Thick smoke in Melbourne today. Picture: Carly Waters @_carlywaters
Thick smoke in Melbourne today. Picture: Carly Waters @_carlywaters

Alarms blare as Melbourne chokes

MELBOURNE has been plunged into a smoky darkness this morning after haze from the ongoing bushfires left the city with the second worst air pollution in the world.

The hashtag #MelbourneSmoke went viral as thousands of people took to social media to address the grim pollution and encouraged others to not leave home without P2 masks.

The bushfire smoke is so bad that hundreds of fire alarms have been activated across the city.

 

 

 

 

 

The state's Environmental Protection Authority issued a warning to locals earlier today as the CBD recorded hazardous levels of fine particles in the air from 12am to 4am this morning.

The EPA categorised it as very poor, with the air quality later hitting hazardous.

Calm conditions across the state caused the smoke to settle and move into towns at the foot of valleys.

 

 

Air quality forecasts for Geelong, Latrobe Valley, Melbourne, central region, all of Gippsland and the north central region are all listed as hazardous today by the EPA.

The Bureau of Meteorology also issued a warning to Victorians, especially relating to driving safely after smoke caused visibility to drop.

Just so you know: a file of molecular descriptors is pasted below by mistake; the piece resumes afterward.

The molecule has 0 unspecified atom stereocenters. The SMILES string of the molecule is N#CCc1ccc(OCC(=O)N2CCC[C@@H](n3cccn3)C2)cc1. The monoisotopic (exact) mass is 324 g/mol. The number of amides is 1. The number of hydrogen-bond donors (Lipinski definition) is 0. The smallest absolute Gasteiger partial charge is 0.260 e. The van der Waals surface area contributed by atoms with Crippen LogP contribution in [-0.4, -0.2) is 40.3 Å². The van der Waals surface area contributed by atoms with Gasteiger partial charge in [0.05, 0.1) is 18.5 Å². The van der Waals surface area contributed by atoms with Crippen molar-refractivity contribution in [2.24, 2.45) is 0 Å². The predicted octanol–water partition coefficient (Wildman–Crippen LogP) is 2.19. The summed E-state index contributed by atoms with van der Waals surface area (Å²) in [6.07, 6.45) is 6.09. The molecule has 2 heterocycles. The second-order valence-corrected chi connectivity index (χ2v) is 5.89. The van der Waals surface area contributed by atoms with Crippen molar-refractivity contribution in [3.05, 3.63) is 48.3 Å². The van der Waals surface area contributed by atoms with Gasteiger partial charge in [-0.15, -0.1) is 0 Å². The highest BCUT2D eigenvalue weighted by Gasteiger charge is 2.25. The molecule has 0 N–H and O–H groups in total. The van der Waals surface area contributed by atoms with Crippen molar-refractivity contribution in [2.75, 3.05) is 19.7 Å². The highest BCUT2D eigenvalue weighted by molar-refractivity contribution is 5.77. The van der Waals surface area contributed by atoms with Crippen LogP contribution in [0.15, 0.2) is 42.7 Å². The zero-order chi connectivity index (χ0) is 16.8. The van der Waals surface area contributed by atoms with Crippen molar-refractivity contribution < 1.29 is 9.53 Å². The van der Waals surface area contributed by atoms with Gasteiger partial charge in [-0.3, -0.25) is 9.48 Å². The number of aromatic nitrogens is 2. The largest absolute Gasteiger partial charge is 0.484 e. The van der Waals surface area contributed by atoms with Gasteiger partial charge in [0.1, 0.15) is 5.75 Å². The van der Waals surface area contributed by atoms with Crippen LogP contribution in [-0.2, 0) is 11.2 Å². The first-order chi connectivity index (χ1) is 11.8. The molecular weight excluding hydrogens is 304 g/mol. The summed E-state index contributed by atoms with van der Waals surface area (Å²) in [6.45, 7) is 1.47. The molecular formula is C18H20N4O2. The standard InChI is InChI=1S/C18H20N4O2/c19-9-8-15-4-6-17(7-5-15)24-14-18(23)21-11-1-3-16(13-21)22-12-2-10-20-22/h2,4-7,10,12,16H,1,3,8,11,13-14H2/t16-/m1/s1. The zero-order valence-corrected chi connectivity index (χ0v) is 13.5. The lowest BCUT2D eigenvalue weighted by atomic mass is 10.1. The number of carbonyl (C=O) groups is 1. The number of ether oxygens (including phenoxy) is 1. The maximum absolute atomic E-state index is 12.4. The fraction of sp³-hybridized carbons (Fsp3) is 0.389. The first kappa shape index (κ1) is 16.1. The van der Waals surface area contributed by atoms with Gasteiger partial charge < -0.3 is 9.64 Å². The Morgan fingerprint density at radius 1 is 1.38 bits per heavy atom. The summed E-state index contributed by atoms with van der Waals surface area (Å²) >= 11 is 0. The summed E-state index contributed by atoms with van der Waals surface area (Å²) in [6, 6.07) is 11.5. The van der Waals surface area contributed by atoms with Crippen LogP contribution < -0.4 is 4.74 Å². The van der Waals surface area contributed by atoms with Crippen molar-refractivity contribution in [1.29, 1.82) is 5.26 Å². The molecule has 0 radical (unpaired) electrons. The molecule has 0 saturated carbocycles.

The air will be very poor in the northeast and poor in the northern country.

When one Victorian local asked authorities on "any recommendations where one could take the family to in Melbourne where the smoke condition isn't as bad", they instead warned him air quality was "poor to hazardous across the state".

Firefighters also spent the night being called out to fire alarms triggered by the smoke haze.

The MFB told radio station 3AW on a normal night crews would attend about 20 false alarms, but overnight they were called out to about 200, but each had to be treated as a potential fire.

Those with heart and respiratory issues are being told to keep out of the smoke, but even healthy people are being warned to stay inside.

Sixteen fires are still burning and 1.4 million hectares has been destroyed across the state.

Slightly calmer weather forecast is allowing firefighters to try to build containment lines, while military personnel are working to make isolated towns accessible by road.

But the Victorian capital isn't the only place in Australia to be hit by hazardous air.

Canberra has also spent most of 2020 in the top 10 of cities with the world's most hazardous air as smoke from surrounding bushfires covered the city.

Sydney has also been hit, with bushfire smoke causing fire alarms in the city's office buildings to go off on a particularly bad day late last year.

And Brisbane, Perth and Hobart have all experienced hazy days.



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